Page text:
It’s been a while but we’re back to another project – the day job went into overdrive for a while. This time around we’re working with Silverlight again but as an out-of-browser app. I had looked at WPF for obvious reasons but the controls (e.g. DataForm, WCF RIA Services integration) were better rounded in Silverlight and I really like the themes (e.g. JetPack) that just aren’t ported to WPF.
Our client is Tom from Locus, a firm based at the Business Innovation Centre at IT Sligo. Tom’s work involves helping his clients present complex spatial data in a manner which helps spot trends, make comparisons and draw inferences from the data – in essence, creating information visualisations from multivariate data. Tom wants to begin the process of better monetising his product. Currently, the output to his clients is a swf (Flash file) along with a collection of data in an xml file. The proposal is for an application to manage clients’ details and the products that they have purchased. The visualisation are licensed for a period of time and made available on a server for the client to download and consume as they see fit – typically, this involves their integration into the client’s own web site. With the proposed application, the licences will be better enforced by enabling/disabling access to the hosted visualisation files.
Our work so far has brought us a reasonably complete database model with some populated sample data. The stack chosen is Silverlight, SQL Server Express 2008 R2 and we’ll be using VS2010 as the development environment. WCF RIA Services comes on board as the ORM (Object Relational Model) and Entity Framework as the .NET framework.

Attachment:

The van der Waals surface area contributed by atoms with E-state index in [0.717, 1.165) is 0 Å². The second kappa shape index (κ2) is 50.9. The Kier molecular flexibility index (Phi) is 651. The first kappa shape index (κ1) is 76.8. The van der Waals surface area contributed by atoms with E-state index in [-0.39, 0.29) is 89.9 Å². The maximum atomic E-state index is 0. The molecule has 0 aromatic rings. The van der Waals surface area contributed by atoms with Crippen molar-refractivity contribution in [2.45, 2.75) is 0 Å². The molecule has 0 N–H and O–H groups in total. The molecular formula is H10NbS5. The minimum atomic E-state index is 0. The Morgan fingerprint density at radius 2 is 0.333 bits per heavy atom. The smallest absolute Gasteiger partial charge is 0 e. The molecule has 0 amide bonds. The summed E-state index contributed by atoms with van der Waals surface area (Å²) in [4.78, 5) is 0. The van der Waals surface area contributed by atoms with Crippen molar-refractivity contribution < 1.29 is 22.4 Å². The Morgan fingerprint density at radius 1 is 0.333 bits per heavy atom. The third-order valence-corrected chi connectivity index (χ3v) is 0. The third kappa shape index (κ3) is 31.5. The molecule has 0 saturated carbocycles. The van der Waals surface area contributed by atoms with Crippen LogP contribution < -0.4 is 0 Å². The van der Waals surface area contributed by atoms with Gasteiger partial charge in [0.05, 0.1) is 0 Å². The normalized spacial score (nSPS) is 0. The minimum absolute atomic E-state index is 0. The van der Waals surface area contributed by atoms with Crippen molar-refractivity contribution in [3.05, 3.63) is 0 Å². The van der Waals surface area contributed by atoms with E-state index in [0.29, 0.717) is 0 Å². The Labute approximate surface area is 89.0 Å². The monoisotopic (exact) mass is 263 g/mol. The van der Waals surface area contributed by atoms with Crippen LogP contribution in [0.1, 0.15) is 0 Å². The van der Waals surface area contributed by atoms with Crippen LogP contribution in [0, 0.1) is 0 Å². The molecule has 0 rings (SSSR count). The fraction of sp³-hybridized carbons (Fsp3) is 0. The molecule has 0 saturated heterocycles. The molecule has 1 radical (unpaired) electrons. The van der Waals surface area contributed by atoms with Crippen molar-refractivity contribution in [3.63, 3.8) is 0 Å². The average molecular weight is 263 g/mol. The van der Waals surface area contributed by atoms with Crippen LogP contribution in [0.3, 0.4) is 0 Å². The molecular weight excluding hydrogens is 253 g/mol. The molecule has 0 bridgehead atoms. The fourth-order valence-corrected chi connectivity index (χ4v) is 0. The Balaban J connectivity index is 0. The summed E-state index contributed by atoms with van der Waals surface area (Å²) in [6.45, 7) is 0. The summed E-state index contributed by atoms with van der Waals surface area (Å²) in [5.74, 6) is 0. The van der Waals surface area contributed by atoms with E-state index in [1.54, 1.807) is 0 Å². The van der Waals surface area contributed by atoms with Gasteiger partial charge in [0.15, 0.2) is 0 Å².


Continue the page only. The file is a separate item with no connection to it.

The Silverlight business application templates provided the colour scheme for the current design. As you can see, there are clients and there are what I term packages – info visualisations that are licenced to clients. I’ve chosen to separate the Client Register from the Packages. The thinking here is that clients can exist without having licenced packages and vice-versa. If a client has packages licenced, then a link will be provided to go from the Client Register page to the Packages page. Likewise, the Packages page will permit the assigning of a package to a client.
The functionality at present lists the sample clients at left. Selecting a client presents full details on right (save Packages licenced). Through a ‘pencil’ icon at top right, you can edit the details and commit/reject changes – these options only enable should you make changes, and so are not shown in the screen shot.
Above the client list is a search box that (on-the-fly) filters the list below as you type.
Current Programming Choices
Currently, all the data is pulled down on initial load. This is favourable particularly since the data is held locally but even if not, there isn’t a large volume and there are benefits to having all the data locally cached. For example, the search box could have used a DomainDataSource control to pass a query back to the database to filter the list. However, I’ve employed a PagedCollectionView instead so that the querying can be done at the client and significantly improving performance. However, a little-known feature of the DataForm is that it doesn’t permit records to be added through a PagedCollectionView so an alternative solution needs to be found.
I’m hopeful that the Packages page can be created reasonably quickly considering much of the design choices have been completed from the Client Register page. Our next focus is on how to use ftp to upload the information visualisation packages to the server. This will require the Silverlight app to run in elevated trust mode out of browser. Additionally, we need to be conscious of performance issues around the data access.